Villar and colleagues demonstrated that the PaO2/FiO2 ratio obtained 24 h after ARDS onset allowed a better risk classification when FiO2 was at least 0.5 with a PEEP of at least 10 cm H2O.[22] The OI was, however, not part of the Villar study. A side by side comparison in our study of the four different parameters on day 3 showed that the OI was the only parameter that was capable of predicting mortality in multivariate analyses. The other three, including the PaO2/FiO2 ratio, were not identified as independent predictors.

As a known fact, PEEP was not part of the AECC definition but was included in the Berlin definition for classifying ARDS. More studies were conducted to verify the predictive properties of PEEP in the definition of ARDS after the publications of AECC and Berlin guidelines. Since the Berlin definition defines the minimum of PEEP to be 5 cm H2O, many studies followed this assumption and concluded differing results. As an example, when Britos and coworkers categorized their cases as PEEP < 5 cm H2O (1.3 %) and ≥ 10 cm H2O (50 %), they found that after adjusting for PaO2/FiO2 baseline PEEP did not predict mortality.[21] In contrast, in our study the median PEEP was 17 cm H2O, which may be one of the conditions facilitating the finding of a predictable parameter when requiring a higher PEEP. Goligher and coworkers observed in a patient group with a median PEEP of 9.5 cm H2O, that positive oxygenation response to PEEP elevation may predict mortality.[23] Golighers conclusions may not be applied to our patient population that was treated with median PEEP of 17 cm H2O. In this regard, the use of a PEEP level of 5 cm H2O recommended by the Berlin definition might not be appropriate to discriminate the severity of illness and does not allow reliable mortality prediction, respectively. Furthermore, if a PEEP level of 5 cm H2O would have been applied in our patient population, it is strongly expected that the number of severe ARDS cases would increase. Hence, the number of severe cases reported in this manuscript is supposedly underestimated from this perspective. In line with aforementioned studies, this observation underlies the importance of standardized conditions for ARDS classification in order to render investigations from different settings comparable.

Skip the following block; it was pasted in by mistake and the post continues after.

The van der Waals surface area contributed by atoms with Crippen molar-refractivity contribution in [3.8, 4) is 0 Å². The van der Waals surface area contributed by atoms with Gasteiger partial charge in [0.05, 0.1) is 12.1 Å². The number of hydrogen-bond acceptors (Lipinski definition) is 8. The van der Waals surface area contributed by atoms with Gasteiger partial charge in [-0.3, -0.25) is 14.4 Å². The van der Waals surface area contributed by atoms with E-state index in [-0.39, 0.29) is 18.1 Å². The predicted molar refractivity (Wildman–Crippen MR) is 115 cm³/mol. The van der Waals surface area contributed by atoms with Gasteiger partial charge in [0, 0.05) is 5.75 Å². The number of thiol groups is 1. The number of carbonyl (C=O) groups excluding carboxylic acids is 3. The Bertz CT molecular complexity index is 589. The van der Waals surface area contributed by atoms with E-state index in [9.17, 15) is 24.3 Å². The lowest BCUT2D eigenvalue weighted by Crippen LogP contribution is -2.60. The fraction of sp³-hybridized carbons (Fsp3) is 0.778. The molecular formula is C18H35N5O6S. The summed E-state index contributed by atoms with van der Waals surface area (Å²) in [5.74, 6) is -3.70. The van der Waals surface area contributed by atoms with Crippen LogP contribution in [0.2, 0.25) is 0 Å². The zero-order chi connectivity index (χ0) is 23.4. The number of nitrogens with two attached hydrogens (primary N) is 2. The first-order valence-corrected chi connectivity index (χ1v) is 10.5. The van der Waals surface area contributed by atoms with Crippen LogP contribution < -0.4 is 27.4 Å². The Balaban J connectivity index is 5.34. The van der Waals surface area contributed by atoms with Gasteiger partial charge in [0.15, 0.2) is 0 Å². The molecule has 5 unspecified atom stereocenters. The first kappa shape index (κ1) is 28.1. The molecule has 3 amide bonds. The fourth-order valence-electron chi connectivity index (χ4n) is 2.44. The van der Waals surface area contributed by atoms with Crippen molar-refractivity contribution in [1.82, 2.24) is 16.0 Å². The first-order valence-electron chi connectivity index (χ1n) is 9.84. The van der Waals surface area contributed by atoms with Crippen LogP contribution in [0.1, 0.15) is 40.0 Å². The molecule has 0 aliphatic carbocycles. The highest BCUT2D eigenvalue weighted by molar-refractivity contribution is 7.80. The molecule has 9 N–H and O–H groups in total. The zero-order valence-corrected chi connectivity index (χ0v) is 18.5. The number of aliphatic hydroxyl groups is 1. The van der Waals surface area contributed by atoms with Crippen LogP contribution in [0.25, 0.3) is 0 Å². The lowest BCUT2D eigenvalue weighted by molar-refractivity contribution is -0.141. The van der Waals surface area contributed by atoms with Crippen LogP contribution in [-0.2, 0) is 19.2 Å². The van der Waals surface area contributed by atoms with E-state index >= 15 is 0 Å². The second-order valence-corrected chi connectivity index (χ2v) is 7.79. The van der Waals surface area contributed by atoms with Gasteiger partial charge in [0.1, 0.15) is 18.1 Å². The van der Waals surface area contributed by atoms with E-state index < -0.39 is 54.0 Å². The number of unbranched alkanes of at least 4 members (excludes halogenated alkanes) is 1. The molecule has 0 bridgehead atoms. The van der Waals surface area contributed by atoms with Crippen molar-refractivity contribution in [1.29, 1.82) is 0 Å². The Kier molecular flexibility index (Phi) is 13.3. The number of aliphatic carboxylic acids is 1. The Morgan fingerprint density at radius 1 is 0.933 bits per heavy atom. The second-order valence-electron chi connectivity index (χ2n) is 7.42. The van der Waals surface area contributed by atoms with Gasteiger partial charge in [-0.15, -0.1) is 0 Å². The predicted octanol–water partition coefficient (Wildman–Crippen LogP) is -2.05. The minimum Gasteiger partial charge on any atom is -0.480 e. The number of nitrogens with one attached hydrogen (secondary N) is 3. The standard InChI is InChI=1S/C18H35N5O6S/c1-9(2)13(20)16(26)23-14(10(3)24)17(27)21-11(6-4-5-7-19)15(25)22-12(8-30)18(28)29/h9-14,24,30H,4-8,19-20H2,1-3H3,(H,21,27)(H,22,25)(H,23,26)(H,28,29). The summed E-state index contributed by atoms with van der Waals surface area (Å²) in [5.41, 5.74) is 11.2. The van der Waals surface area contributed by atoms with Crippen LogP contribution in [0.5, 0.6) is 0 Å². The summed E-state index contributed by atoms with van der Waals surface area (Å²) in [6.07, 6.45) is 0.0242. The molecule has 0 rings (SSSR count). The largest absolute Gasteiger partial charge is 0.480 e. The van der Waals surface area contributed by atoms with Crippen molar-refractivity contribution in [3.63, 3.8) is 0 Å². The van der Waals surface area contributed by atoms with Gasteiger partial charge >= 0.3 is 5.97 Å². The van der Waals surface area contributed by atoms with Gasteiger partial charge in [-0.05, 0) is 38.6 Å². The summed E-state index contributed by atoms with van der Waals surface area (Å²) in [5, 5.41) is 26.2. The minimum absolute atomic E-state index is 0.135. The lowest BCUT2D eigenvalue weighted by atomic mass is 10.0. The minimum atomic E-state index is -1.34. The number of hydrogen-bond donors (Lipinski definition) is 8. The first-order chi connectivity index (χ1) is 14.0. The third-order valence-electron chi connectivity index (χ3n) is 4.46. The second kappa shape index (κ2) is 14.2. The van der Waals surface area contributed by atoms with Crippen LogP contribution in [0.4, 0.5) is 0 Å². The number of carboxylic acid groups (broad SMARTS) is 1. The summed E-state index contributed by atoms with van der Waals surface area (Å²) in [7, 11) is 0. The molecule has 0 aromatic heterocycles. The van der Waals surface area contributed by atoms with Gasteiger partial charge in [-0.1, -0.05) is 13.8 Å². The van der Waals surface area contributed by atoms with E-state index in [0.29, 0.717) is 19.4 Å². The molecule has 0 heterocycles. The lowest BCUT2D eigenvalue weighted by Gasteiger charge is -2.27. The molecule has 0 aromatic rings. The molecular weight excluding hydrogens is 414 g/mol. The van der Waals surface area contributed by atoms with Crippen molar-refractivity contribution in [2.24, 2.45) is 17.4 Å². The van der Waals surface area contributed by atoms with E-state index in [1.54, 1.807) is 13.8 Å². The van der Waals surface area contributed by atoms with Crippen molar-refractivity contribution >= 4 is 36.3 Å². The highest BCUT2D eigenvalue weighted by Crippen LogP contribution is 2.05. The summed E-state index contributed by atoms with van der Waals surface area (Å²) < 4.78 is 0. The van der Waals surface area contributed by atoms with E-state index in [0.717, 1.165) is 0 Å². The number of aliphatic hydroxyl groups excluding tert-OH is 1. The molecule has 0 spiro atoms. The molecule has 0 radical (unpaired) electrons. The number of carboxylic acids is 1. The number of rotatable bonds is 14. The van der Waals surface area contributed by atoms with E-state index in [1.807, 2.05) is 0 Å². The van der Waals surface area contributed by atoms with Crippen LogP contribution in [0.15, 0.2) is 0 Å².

In our study, the third day of PaO2/FiO2 < 300 mmHg in our centre was found to represent the best compromise between earliness and accuracy of prognosis of mortality in this patient group. As a special referral centre we are sometimes unable to identify the exact onset of ARDS, which is a limitation of our study. We suggest that the very different treatment approaches in pre-treating hospitals bias comparability of patients at the time of referral to our centre. In the study by Peek and colleagues, the different treatment procedures in hospitals other than ECMO centres were considered as a major limitation when comparing patients.[24] In our opinion, algorithm-guided –and most importantly – homogeneous standard treatment approaches including ventilator settings, inhalation of nitric oxide, prone positioning or volume therapy in an ARDS centre may eliminate these confounding effects. In this context, our data suggests that length of stay in hospitals before transfer to a specialized ARDS treatment centre could impact mortality.